Bethlehem Entrepreneur Starts Company Making Throwable Paintballs
By Colin McEvoy on January 29, 2016
Briana Gardell had never even played paintball before – she wasn’t a fan of the welts and bruises. When asked about it, she’d say with a shrug: “It just hurts too much.”
So who would’ve thought she’d start made her own business making paintballs that can be thrown by hand?
The 23-year-old Lehigh University graduate is the CEO of Mezzimatic LLC, the company behind Goblies, marble-sized paintballs that can be thrown like water balloons, creating the same colorful splats as if they were fired from a paintball gun.
And the best part? No welts, no bruises, no pain.
“Bethlehem and all the resources and connections that exist here have been a tremendous help in actually starting the business,” she said. “I feel that if I wasn’t in Bethlehem I wouldn’t have had all the resources and be able to start a business the way I did.”
Goblies was inspired by a homework assignment in Gardell’s master’s-level Technical Entrepreneurship course at Lehigh. That master’s program, along with other Lehigh Valley resources like the Southside Bethlehem KIZ, Ben Franklin TechVentures, and the SoBeCoWorks co-working space, have helped her turn that novel product into her own company.
Utilizing the Lehigh Valley’s resources
She also plans to use a $15,000 technology transfer grant from the Southside Bethlehem KIZ to open a manufacturing facility in Bethlehem, so Goblies can be produced and sold as pre-made items rather than kits.
“I’ve wanted to be an entrepreneur since I was a freshman in high school, but I didn’t really realize when I picked Lehigh how much that was going to help me in my dream to become an entrepreneur,” she said. “Within that master’s program, it wasn’t just classes, it was connections and resources, (and) the program also highlighted why Bethlehem was a great place to start a business.”
Michael Lehman, technical entrepreneurship professor of practice at Lehigh University, said Gardell fully embraced the master’s program, learning the process of entrepreneurship and product development and applying those skills and knowledge.
“Throughout her journey, Briana faced every obstacle – inevitable when developing a new product and starting a company – with unbridled resilience,” Lehman said. “Briana has emerged as a role model for young entrepreneurs. Elementary school kids are not only familiar with Goblies, but they also know that Brianna is the inspirational inventor of the product.”
Discovering her product
The current Goblies kits that that include red, blue, and yellow dye, which customers can mix to create their own unique color. They are made not from paint, but from vegan food ingredients and cosmetic dyes, resulting in a colorful wet powder that is not sticky and can be easily cleaned.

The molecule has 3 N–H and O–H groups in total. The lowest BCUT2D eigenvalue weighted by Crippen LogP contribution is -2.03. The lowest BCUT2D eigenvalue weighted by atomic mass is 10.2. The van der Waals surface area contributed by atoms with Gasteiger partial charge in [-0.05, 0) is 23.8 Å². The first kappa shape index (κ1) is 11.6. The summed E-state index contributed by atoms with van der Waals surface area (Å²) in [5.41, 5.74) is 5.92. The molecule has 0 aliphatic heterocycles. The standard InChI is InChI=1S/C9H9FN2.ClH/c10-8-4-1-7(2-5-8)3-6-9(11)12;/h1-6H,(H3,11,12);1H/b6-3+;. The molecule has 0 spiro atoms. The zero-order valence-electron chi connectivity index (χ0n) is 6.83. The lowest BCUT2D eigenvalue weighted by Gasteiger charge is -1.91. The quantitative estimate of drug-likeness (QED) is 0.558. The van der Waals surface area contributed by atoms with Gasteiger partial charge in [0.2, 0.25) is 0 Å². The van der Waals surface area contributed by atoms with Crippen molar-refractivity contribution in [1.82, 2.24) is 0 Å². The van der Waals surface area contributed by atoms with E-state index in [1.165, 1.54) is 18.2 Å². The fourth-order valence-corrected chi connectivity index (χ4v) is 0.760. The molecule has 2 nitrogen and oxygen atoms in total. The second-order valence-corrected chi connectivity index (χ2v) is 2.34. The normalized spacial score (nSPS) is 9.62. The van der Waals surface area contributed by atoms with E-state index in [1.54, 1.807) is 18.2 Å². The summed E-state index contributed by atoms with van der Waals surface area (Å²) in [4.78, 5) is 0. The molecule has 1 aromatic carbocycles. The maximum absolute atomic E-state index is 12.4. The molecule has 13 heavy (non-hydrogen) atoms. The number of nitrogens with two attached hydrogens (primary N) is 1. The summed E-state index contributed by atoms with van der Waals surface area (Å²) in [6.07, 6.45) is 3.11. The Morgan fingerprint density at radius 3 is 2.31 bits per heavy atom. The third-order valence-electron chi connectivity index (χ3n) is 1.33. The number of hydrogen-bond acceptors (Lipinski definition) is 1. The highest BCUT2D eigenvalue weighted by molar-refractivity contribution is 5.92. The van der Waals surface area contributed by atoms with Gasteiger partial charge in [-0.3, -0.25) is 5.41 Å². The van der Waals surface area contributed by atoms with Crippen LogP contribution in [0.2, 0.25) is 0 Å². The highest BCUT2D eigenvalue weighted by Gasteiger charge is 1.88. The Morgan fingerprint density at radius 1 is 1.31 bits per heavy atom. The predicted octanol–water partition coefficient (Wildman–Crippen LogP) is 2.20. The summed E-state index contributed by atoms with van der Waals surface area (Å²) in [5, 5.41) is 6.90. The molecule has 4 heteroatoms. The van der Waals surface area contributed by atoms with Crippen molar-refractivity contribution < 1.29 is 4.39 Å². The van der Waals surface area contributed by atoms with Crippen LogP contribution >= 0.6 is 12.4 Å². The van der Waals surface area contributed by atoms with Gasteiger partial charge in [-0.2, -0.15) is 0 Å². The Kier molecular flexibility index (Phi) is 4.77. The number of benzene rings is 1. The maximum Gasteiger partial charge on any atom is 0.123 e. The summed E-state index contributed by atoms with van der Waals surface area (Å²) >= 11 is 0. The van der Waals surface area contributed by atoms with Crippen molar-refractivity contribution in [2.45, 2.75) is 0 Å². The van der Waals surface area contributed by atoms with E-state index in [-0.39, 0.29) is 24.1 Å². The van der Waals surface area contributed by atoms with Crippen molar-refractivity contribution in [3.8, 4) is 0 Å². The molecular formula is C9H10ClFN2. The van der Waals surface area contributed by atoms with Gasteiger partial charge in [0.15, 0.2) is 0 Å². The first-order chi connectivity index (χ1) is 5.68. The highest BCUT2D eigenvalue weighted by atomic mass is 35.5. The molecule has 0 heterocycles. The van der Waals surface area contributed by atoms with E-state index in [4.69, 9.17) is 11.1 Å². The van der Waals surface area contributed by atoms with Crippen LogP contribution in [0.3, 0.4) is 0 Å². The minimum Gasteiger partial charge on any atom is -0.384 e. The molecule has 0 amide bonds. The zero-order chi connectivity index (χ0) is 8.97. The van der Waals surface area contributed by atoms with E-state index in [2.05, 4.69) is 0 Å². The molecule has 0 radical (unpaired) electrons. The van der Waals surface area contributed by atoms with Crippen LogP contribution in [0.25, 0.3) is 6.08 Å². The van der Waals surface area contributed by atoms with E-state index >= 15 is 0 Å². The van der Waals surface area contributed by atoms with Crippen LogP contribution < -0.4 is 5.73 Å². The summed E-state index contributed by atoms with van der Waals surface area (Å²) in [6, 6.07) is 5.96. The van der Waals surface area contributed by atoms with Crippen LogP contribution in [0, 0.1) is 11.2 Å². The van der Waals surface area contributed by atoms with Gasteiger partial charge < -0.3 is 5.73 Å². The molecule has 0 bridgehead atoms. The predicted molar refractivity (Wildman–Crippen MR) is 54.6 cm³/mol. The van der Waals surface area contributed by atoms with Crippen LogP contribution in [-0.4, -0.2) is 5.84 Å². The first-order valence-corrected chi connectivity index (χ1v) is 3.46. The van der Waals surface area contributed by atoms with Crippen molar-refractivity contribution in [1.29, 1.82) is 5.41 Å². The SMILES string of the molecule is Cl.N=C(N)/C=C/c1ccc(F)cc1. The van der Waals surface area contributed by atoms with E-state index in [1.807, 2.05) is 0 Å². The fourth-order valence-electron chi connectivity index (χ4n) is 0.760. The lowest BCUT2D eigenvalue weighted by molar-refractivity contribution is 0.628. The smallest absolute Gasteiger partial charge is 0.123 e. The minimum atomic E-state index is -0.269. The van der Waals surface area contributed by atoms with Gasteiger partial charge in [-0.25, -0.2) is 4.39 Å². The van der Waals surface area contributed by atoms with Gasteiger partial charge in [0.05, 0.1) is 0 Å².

The homework assignment that led to the product’s creation was a broad one, asking students to take any manufacturing technique and apply it to their own creative direction. Gardell applied the same techniques used to make balloons into an attempt to make an egg replica out of soap, which led her to discover the process to make Goblies.
“Twenty-six prototypes later, I finally got something working,” she said. “Making it into a commercial product, that’s another story that took many, many more prototypes. But I did finally get it to function.”
Gardell is not the only local entrepreneur to discover her product through Lehigh’s technical entrepreneurship master’s program. Lisa Glover, founder of Kitrex, also created her origami dinosaurs as the result of a homework assignment, ultimately leading her to form her own company, KitRex.
Giving back to the region
Gardell entered Goblies into the EUREKA! Ventures Competition in November 2014 at Lehigh University’s Baker Institute for Entrepreneurship, Creativity and Innovation. She won the grand prize, which led her to work out of the Ben Franklin TechVentures business incubator.
She also sought crowdfunding support through a successful Kickstarter campaign in July 2015, where she exceeded her $8,000 goal and raised $9,368 from 175 backers. Following her stay at Ben Franklin, Gardell moved into SoBeCoWorks, which provided her space to start building a manufacturing facility.
Gardell’s next step is preparing to show her product at the Toy Fair this month in New York City’s Jacob K. Javits Convention Center. She is also planning her eventually manufacturing facility in Bethlehem, which she expects will create jobs and help the Lehigh Valley region that has already helped her so much.
“I’m really happy to be able to establish this facility here in Bethlehem, where I’ve been for six years, which will immediately create jobs and give something back to the local economy,” she said.
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